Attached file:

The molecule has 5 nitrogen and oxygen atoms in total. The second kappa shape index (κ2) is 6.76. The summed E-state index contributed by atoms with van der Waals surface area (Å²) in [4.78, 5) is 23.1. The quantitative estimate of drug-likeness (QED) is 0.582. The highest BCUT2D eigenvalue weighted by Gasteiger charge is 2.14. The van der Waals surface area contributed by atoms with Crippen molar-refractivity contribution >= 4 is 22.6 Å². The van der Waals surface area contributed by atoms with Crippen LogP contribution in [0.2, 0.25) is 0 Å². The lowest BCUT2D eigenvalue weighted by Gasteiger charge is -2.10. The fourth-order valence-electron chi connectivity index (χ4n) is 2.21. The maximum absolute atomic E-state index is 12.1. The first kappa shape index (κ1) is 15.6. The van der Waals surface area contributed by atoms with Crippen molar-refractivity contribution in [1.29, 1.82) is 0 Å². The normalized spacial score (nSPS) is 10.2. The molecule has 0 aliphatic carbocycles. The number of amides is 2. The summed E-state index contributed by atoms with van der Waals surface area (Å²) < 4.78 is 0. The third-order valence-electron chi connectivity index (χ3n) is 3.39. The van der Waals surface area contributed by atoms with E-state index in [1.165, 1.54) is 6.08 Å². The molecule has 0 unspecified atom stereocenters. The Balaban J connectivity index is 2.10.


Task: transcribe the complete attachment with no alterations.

The molecule has 5 nitrogen and oxygen atoms in total. The second kappa shape index (κ2) is 6.76. The summed E-state index contributed by atoms with van der Waals surface area (Å²) in [4.78, 5) is 23.1. The quantitative estimate of drug-likeness (QED) is 0.582. The highest BCUT2D eigenvalue weighted by Gasteiger charge is 2.14. The van der Waals surface area contributed by atoms with Crippen molar-refractivity contribution >= 4 is 22.6 Å². The van der Waals surface area contributed by atoms with Crippen LogP contribution in [0.2, 0.25) is 0 Å². The lowest BCUT2D eigenvalue weighted by Gasteiger charge is -2.10. The fourth-order valence-electron chi connectivity index (χ4n) is 2.21. The maximum absolute atomic E-state index is 12.1. The first kappa shape index (κ1) is 15.6. The van der Waals surface area contributed by atoms with Crippen molar-refractivity contribution in [1.29, 1.82) is 0 Å². The normalized spacial score (nSPS) is 10.2. The molecule has 0 aliphatic carbocycles. The number of amides is 2. The summed E-state index contributed by atoms with van der Waals surface area (Å²) < 4.78 is 0. The third-order valence-electron chi connectivity index (χ3n) is 3.39. The van der Waals surface area contributed by atoms with E-state index in [1.165, 1.54) is 6.08 Å². The molecule has 0 unspecified atom stereocenters. The Balaban J connectivity index is 2.10.